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Author Topic: Best display solution NEC 2690 v. P221W Lots of questions  (Read 6189 times)
ChuckH
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« on: July 03, 2009, 11:02:00 AM »
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I am looking for the best quality v. price solution for the following photo education scenario:

I am building a photography concentration in a small to mediums size university art department.  I currently teach a digital course in an iMac lab w/ an Epson 4880, I just ordered a xRite i1xtreme to calibrate the lab.
I am setting up a single "advanced" workstation in a different room w/ Epson 9900 driven by a MacPro and print viewing area w/ Solux 3500K track lights for print judging.  This station will be to print potentially larger and more color critical exhibition quality prints (and more tightly regulated advanced student usage).  I am looking for the best monitor to be on this station for a reasonable cost.  I could could possibly stretch the budget to $1100 USD (NEC2690), but would like to spend less if possible.  I think I can do better than the 24" apple LED.  I would look at size range from 22" - 26".  I've been recommended the NEC 2690 (Epson Print Academy)... but have a few questions for which I could not figure out from reading a reasonable amount of forum archives.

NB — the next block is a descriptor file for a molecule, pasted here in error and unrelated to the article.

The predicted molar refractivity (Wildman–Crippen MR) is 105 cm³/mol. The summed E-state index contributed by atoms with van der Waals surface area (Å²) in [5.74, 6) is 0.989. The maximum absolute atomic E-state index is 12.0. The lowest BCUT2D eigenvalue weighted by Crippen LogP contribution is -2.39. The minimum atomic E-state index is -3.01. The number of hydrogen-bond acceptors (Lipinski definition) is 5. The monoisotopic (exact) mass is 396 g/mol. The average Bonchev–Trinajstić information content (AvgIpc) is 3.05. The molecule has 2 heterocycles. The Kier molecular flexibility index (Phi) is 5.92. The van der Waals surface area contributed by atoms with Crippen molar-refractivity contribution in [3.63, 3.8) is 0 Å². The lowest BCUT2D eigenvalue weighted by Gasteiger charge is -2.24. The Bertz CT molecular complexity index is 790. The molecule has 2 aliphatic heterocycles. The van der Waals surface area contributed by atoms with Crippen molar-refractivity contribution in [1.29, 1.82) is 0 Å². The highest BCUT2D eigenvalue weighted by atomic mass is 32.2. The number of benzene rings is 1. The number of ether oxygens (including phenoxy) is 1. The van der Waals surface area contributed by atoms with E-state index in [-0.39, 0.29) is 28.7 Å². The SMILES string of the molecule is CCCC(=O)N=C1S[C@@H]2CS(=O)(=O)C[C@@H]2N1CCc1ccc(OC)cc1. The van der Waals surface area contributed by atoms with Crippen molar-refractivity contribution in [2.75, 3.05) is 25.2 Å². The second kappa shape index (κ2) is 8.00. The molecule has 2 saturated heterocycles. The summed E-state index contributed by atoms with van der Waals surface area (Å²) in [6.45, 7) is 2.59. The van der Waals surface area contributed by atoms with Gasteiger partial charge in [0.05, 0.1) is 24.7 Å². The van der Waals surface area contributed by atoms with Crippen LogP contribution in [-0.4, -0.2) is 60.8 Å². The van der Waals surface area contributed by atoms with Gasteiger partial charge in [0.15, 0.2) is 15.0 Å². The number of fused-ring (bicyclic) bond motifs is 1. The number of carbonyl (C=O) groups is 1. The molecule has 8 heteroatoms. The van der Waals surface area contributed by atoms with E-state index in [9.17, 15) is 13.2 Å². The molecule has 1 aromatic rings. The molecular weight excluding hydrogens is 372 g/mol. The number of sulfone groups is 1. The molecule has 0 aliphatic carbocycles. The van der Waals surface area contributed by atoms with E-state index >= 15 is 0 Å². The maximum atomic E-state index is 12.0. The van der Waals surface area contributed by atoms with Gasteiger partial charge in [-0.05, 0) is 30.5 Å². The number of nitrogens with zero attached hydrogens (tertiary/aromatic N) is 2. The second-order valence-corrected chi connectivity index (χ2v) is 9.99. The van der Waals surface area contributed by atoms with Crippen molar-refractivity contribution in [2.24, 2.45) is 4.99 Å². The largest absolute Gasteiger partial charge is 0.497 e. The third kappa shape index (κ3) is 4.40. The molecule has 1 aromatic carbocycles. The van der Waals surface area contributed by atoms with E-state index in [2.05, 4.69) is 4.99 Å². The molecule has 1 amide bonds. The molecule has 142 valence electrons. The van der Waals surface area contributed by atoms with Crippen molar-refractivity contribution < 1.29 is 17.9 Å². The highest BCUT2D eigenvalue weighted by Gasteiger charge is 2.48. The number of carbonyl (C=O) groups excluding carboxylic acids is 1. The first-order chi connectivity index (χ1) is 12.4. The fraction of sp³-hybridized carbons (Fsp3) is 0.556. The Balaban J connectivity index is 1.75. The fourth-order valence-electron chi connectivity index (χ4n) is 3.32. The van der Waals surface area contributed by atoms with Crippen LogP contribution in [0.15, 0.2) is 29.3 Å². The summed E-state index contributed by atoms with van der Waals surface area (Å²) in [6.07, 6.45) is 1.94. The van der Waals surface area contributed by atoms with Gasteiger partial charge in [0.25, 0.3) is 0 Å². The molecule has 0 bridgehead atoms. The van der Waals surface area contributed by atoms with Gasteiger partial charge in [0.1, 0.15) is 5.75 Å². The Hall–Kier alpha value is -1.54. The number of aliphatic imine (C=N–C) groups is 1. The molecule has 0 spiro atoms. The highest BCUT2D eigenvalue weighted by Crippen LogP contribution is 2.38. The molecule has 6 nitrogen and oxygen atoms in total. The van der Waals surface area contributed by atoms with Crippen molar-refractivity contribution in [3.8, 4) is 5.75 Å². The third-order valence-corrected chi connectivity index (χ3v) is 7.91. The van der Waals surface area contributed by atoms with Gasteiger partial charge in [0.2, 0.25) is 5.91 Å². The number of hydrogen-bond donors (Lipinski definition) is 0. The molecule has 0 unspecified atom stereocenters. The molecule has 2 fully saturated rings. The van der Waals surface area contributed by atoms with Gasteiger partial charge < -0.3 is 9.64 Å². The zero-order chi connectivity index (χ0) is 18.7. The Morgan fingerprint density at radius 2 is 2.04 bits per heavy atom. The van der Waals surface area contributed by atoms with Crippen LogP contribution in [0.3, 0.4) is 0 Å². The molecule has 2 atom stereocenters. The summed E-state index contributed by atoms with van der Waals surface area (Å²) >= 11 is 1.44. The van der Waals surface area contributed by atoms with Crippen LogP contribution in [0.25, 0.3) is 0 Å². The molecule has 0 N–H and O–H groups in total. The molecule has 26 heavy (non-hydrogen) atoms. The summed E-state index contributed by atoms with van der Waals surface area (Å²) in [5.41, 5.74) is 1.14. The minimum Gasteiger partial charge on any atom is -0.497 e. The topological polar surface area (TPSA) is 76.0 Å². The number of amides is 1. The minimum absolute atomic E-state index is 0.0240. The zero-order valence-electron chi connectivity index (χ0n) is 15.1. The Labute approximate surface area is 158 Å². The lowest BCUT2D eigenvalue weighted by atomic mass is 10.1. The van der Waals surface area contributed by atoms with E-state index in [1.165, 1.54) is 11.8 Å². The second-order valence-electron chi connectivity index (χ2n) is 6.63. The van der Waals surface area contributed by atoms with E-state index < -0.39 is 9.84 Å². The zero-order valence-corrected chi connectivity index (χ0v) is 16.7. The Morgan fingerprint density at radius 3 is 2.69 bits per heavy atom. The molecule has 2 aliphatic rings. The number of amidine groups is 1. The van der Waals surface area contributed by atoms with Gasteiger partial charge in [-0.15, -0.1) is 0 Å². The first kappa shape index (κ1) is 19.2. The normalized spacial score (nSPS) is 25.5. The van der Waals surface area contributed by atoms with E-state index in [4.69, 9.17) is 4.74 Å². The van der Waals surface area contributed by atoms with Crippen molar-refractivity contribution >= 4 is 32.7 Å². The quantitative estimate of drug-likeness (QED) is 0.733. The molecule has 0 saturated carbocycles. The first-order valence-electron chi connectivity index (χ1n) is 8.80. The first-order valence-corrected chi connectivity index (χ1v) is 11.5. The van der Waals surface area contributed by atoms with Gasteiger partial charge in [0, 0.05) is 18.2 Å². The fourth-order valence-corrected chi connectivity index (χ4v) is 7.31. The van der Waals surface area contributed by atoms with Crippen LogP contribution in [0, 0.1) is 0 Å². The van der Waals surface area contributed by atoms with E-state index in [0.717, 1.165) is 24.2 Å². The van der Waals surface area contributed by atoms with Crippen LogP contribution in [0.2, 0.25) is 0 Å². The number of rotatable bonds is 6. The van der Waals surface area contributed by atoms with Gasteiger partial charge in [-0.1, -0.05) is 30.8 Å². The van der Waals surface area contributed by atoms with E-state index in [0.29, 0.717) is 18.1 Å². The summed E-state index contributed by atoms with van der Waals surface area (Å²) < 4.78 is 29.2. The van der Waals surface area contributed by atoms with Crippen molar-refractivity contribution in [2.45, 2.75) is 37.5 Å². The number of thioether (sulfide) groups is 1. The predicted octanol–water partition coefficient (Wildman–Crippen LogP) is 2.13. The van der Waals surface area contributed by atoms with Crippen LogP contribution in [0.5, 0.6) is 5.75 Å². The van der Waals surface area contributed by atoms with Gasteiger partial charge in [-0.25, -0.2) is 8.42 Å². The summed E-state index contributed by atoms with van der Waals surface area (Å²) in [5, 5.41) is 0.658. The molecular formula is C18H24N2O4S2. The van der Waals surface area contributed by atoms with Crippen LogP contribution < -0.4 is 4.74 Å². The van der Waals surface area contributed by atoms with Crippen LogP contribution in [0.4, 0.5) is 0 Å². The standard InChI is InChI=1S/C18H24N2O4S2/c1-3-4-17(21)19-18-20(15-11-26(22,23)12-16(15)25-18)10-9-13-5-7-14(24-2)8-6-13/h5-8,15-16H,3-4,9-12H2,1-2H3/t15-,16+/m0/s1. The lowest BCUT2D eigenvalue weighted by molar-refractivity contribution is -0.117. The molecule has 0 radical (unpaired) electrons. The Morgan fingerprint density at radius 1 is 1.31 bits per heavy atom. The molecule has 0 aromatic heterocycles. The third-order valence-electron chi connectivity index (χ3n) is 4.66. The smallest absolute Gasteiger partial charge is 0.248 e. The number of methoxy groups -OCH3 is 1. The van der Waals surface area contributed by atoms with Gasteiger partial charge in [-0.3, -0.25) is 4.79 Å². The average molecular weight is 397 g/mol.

1. Am I correct to assume that how much of the Adobe RGB space a display can cover is one of my top considerations to a better display for my purposes (soft proofing)?

2. Is my understanding correct that I would be best served to use the NEC SpectraViewII software (and not the i1Match Software I'll be using on the imacs)?  I see on NEC website that the SV version of the NEC LCD2690WUXi2 allow me to calibrate w/ xrite i1Pro Device, but is it to the full potential?  In other words, would my i1Pro calibration device be in any way sub par to puck included in the SV bundle 2690? It seems I read on the forum that SpectraView II software is necessary to take full advantage of the display's capabilities. Is this true?

3. Does my i1Pro measurement device give the same hardware calibration (as the NEC SV bundle puck) or would it only be a graphics card calibration?  (my lack of understanding here may be answered from question #2)

4. If the SV version of the 2690 is necessary to take full advantage, that might be a bit over budget for me (nearly double my budget for the 24" apple display).  Any other better-than-24" Apple LCD- recommendations?   I was thinking NEC P221W SV (if SV is optimal) over Apple 24".  

5.  What advantages does the 2690 offer compared to the NEC MultiSync P221W? or better, why is the P221W so inexpensive?  For my use (as described at top of post) would the P221W not suffice?  

Even w/ educational pricing available on the EIzo, the only comparable Eizo for the price is CG222W and it seems the NEC 2690 gives more bang for the buck (26" v 22").

Thanks for any input!!  Chuck
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Czornyj
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« Reply #1 on: July 03, 2009, 12:37:40 PM »
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1. the color space of your display should cover as much of 9900 color space, as possible. You may expect, that the more aRGB it covers - the better, but it's not that simple
2. SVII is an excellent profiler, and it allows to utilize the whole potencial of NEC x90/P221W. I use i1pro to calibrate NEC panels and it works like a charm